Illness appraisal, religious coping, and psychological responses in men with advanced cancer
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Patients experience diverse psychological responses to cancer. Appraisals and coping have been shown to predict psychological responses to stressors. For men with advanced cancer, appraisal of cancer’s impact on their lives (illness appraisal) and religious coping may be particularly important predictors of psychological responses. We examined the relationships among illness appraisal, religious coping, and positive and negative psychological responses while controlling for disease and patient characteristics.
Eighty-six men with advanced cancer completed measures, including constructed Meaning of Illness Scale, Brief Religious Coping Scale, Hospital Anxiety and Depression Scale, mini-Mental Adjustment to Cancer Scale, and Posttraumatic Growth Inventory. Treating oncologists completed questions about disease status and estimated the chances of the patient surviving 6 months.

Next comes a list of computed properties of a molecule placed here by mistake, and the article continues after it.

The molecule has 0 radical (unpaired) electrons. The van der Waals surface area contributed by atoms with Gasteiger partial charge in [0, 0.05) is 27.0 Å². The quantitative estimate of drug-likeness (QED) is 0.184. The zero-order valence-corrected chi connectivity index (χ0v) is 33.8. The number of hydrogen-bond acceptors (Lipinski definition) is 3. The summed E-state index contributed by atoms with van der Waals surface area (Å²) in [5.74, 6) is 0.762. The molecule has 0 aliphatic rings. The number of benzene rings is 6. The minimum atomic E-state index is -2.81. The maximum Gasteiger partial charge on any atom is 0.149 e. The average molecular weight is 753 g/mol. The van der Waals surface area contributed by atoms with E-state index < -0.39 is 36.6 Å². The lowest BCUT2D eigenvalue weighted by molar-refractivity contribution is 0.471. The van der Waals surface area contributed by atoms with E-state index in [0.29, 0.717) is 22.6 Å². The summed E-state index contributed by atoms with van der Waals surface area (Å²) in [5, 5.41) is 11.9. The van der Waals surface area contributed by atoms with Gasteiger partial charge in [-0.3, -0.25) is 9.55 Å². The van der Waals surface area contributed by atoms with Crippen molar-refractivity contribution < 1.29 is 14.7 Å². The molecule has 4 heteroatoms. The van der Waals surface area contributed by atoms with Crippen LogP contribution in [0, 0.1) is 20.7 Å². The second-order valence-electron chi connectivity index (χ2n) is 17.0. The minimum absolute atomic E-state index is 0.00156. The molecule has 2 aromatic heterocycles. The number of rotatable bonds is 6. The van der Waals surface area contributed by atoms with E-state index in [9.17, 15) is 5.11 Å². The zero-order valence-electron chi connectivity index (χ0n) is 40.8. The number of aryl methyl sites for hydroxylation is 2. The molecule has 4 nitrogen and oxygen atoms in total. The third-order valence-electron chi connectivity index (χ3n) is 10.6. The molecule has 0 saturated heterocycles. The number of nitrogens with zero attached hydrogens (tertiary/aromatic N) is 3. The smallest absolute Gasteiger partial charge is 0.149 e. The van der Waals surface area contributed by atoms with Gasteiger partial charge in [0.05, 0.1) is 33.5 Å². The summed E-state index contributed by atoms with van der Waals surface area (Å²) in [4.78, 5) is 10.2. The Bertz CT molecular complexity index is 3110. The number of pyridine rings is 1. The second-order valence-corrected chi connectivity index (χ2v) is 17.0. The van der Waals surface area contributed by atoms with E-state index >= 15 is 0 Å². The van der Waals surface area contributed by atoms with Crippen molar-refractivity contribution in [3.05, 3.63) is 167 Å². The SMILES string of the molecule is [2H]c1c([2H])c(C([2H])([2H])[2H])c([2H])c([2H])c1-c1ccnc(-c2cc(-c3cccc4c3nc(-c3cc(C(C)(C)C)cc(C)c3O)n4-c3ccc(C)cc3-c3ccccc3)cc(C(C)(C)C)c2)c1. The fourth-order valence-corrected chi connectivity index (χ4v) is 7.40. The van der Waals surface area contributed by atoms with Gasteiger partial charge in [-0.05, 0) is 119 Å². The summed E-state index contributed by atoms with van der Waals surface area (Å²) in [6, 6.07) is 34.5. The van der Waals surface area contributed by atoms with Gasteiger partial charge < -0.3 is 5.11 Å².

Psychological distress was predicted by prognosis (β = −0.20), illness appraisal (β = −0.48), and negative religious coping (β = 0.24). Negative mental adjustment was predicted by prognosis (β = −0.23) and illness appraisal (β = −0.57). Positive mental adjustment was predicted by illness appraisal (β = 0.46) and positive religious coping (β = 0.29). Posttraumatic growth was predicted by positive religious coping (β = 0.49).
Illness appraisal was more consistently associated with psychological responses to advanced cancer than patient or disease characteristics. Consequently, helping patients with their illness appraisals may be effective for improving patient psychological well-being.
KeywordsAdvanced cancer Oncology Appraisal Religious coping Psychological response Men
This research was supported by a grant from the Paul Ogle Foundation (Jeffersonville, IN).
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